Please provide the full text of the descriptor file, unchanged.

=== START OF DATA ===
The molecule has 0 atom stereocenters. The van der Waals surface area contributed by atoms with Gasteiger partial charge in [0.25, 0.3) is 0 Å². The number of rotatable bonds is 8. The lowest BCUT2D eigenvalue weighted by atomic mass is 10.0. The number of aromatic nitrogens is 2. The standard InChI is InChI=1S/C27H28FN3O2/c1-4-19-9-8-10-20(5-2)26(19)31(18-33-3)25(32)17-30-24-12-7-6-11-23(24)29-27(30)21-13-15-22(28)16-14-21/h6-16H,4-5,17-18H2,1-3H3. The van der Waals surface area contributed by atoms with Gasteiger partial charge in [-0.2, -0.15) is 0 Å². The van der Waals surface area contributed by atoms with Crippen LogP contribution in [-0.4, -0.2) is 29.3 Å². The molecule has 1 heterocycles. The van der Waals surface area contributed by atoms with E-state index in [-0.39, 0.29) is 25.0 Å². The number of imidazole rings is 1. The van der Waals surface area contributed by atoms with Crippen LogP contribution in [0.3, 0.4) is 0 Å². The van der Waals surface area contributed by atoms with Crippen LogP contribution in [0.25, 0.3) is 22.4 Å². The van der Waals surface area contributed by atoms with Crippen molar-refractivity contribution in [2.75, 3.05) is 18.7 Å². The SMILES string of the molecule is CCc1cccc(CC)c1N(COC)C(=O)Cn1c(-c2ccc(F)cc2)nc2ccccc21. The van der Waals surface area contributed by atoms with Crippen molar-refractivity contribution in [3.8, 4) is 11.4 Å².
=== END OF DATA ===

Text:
The molecule has 0 atom stereocenters. The van der Waals surface area contributed by atoms with Gasteiger partial charge in [0.25, 0.3) is 0 Å². The number of rotatable bonds is 8. The lowest BCUT2D eigenvalue weighted by atomic mass is 10.0. The number of aromatic nitrogens is 2. The standard InChI is InChI=1S/C27H28FN3O2/c1-4-19-9-8-10-20(5-2)26(19)31(18-33-3)25(32)17-30-24-12-7-6-11-23(24)29-27(30)21-13-15-22(28)16-14-21/h6-16H,4-5,17-18H2,1-3H3. The van der Waals surface area contributed by atoms with Gasteiger partial charge in [-0.2, -0.15) is 0 Å². The van der Waals surface area contributed by atoms with Crippen LogP contribution in [-0.4, -0.2) is 29.3 Å². The molecule has 1 heterocycles. The van der Waals surface area contributed by atoms with E-state index in [-0.39, 0.29) is 25.0 Å². The number of imidazole rings is 1. The van der Waals surface area contributed by atoms with Crippen LogP contribution in [0.3, 0.4) is 0 Å². The van der Waals surface area contributed by atoms with Crippen LogP contribution in [0.25, 0.3) is 22.4 Å². The van der Waals surface area contributed by atoms with Crippen molar-refractivity contribution in [2.75, 3.05) is 18.7 Å². The SMILES string of the molecule is CCc1cccc(CC)c1N(COC)C(=O)Cn1c(-c2ccc(F)cc2)nc2ccccc21. The van der Waals surface area contributed by atoms with Crippen molar-refractivity contribution in [3.8, 4) is 11.4 Å².